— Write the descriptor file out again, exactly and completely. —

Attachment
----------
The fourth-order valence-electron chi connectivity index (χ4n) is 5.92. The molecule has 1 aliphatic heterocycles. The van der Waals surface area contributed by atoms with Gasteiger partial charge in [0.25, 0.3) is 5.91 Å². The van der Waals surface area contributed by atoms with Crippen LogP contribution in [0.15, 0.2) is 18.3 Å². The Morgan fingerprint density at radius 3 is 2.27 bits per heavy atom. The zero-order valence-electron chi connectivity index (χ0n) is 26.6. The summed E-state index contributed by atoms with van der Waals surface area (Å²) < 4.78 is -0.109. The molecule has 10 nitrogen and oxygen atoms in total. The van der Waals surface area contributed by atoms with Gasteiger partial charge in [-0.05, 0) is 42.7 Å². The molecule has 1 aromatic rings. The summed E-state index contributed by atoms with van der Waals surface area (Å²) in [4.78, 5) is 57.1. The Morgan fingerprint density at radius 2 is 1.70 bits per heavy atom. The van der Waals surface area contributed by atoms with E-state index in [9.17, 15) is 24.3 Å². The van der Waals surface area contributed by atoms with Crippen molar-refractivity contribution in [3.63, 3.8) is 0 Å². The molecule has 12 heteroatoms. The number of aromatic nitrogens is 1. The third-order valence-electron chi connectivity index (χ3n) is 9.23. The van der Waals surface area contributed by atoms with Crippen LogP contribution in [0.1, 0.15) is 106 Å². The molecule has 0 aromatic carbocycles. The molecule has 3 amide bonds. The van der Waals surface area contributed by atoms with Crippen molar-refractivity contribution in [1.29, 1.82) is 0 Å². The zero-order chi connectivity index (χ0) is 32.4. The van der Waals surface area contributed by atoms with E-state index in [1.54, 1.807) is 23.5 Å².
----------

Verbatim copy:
The fourth-order valence-electron chi connectivity index (χ4n) is 5.92. The molecule has 1 aliphatic heterocycles. The van der Waals surface area contributed by atoms with Gasteiger partial charge in [0.25, 0.3) is 5.91 Å². The van der Waals surface area contributed by atoms with Crippen LogP contribution in [0.15, 0.2) is 18.3 Å². The Morgan fingerprint density at radius 3 is 2.27 bits per heavy atom. The zero-order valence-electron chi connectivity index (χ0n) is 26.6. The summed E-state index contributed by atoms with van der Waals surface area (Å²) < 4.78 is -0.109. The molecule has 10 nitrogen and oxygen atoms in total. The van der Waals surface area contributed by atoms with Gasteiger partial charge in [-0.05, 0) is 42.7 Å². The molecule has 1 aromatic rings. The summed E-state index contributed by atoms with van der Waals surface area (Å²) in [4.78, 5) is 57.1. The Morgan fingerprint density at radius 2 is 1.70 bits per heavy atom. The van der Waals surface area contributed by atoms with E-state index in [9.17, 15) is 24.3 Å². The van der Waals surface area contributed by atoms with Crippen molar-refractivity contribution in [3.63, 3.8) is 0 Å². The molecule has 12 heteroatoms. The number of aromatic nitrogens is 1. The third-order valence-electron chi connectivity index (χ3n) is 9.23. The van der Waals surface area contributed by atoms with Crippen LogP contribution in [0.1, 0.15) is 106 Å². The molecule has 0 aromatic carbocycles. The molecule has 3 amide bonds. The van der Waals surface area contributed by atoms with Crippen molar-refractivity contribution in [1.29, 1.82) is 0 Å². The zero-order chi connectivity index (χ0) is 32.4. The van der Waals surface area contributed by atoms with E-state index in [1.54, 1.807) is 23.5 Å².